The Implications Of The Scarcity Of Naira Notes

What is the Naira to Naira rate in your area? Never in my life have I thought a day would come when Nigerians will buy Naira Notes (our legal tender) in Nigeria. 

The Nigerian currency is currently experiencing a scarcity, which has affected all sectors of the country. The government has been unable to provide enough money for people’s needs, leading to scarcity. Many people are struggling to buy food and other essential items because of the lack of money in circulation.


The scarcity of the naira has recently become a significant concern for the average Nigerian. The cash shortage in circulation has made it difficult for people to access their own money. It has also led to a rise in prices and a decrease in purchasing power. This has profoundly impacted the daily lives of Nigerians and has contributed to increasing poverty and financial hardship in the country.

The Why

Due to the redesign of some naira notes and the recently imposed withdrawal regulation, the CBN has completely embraced the cashless strategy. According to analysts, Nigeria’s cashless policy will increase customer choice and convenience in cash transactions. It should enable transactions to be safely guarded and monitored in case of fraud or theft, and promote the growth of mobile banking.

However, the situation is far from beneficial. Not only are Nigerians unable to access the new naira notes, but the old notes are also very scarce. In order to access their own money, millions of Nigerians have been compelled to spend outrageous sums of money. There are many people who are unable to get money from nearby POS or ATM machines, leaving them without the ability to buy goods or pay for services. In addition to this, Nigerians have also had problems accessing their bank applications or making transfers. To top it all up, people have to wait in long lines outside under the scorching sun to use the ATMs at banks.



What does this mean for an average Nigerian? 

The scarcity of the naira notes has affected the average Nigerian in many ways. From transportation to the way they decide what to eat for lunch, it’s clear that this is a national crisis. Here are some examples:

The increased cost of living:

When there is a shortage of Naira in circulation, prices for goods and services tend to increase. This means that people will have to spend more money to purchase the same items they would have been able to buy for less in the past.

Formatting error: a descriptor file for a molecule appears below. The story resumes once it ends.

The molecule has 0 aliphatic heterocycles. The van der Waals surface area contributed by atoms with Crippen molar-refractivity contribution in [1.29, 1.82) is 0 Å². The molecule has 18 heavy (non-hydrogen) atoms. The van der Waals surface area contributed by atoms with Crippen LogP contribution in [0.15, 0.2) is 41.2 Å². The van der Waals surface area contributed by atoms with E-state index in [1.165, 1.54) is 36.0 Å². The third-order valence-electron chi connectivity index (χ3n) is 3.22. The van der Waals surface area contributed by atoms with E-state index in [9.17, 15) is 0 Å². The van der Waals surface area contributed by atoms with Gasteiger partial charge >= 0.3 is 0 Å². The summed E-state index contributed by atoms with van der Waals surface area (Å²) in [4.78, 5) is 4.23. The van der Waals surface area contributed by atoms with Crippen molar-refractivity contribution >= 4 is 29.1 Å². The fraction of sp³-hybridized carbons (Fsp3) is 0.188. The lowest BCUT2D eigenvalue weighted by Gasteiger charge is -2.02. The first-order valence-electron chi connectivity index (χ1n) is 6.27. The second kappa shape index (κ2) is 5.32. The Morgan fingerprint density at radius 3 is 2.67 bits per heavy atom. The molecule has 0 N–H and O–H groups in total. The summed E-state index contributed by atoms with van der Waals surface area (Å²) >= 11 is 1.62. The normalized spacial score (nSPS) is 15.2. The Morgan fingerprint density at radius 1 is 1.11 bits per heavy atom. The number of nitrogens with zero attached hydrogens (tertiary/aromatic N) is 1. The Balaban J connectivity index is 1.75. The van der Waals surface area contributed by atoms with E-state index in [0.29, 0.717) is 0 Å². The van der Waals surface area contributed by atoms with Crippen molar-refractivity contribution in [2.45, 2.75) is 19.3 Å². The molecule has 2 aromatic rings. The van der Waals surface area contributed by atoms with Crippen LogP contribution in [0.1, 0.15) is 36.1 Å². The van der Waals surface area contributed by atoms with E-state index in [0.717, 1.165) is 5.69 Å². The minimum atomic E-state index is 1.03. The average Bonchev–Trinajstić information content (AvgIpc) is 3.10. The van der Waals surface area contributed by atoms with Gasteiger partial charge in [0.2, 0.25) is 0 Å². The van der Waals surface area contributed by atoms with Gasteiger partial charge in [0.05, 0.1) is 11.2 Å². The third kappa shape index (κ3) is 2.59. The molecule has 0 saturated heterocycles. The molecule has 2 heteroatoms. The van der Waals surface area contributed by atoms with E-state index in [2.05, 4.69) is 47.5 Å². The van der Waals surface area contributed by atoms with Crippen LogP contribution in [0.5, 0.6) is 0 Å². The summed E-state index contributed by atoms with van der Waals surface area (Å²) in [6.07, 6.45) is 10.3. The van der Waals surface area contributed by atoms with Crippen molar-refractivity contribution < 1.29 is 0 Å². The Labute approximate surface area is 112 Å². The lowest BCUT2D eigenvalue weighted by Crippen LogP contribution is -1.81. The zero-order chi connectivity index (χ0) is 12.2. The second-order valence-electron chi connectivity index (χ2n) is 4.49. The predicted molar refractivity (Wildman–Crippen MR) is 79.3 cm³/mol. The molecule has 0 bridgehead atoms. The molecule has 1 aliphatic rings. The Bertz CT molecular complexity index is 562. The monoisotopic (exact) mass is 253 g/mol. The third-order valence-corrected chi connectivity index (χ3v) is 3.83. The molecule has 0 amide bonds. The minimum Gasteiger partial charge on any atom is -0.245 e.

Reduced access to basic necessities:

The scarcity of Naira can make it difficult to access basic necessities like food, shelter, and medical care. This can result in increased poverty and hardship for many people, particularly for those who are already struggling to make ends meet.



When the supply of naira decreases, the demand for goods and services increases, causing a rise in prices. This results in higher costs of living for the average Nigerian, making it more difficult for them to make ends meet.

Reduced purchasing power:

The decrease in the supply of naira means that the average Nigerian has less money to spend, reducing their purchasing power. They are unable to buy the things they need, and may have to cut back on their spending.

Delays in payment:

Businesses that rely on cash transactions may experience delays in payment, as there is not enough cash available to make payments on time. This can have a negative impact on the economy and contribute to the overall financial difficulties of the average Nigerian.

Increased poverty:

The combined effects of inflation, reduced purchasing power, and difficulty accessing cash can lead to increased poverty for the average Nigerian. They may struggle to provide for themselves and their families, leading to a decline in their standard of living.

The events of the past few days have raised the question Is Nigeria truly ready for a cashless economy? We have seen how difficult life can get without cash, and how easily violence can erupt when we are faced with issues such as this. It is obvious that if we do not equip our financial institutions well enough to handle a cashless economy, plunging the citizens into this suddenly might just be a wrong move. 

What have you been experiencing? Share your experience with us.

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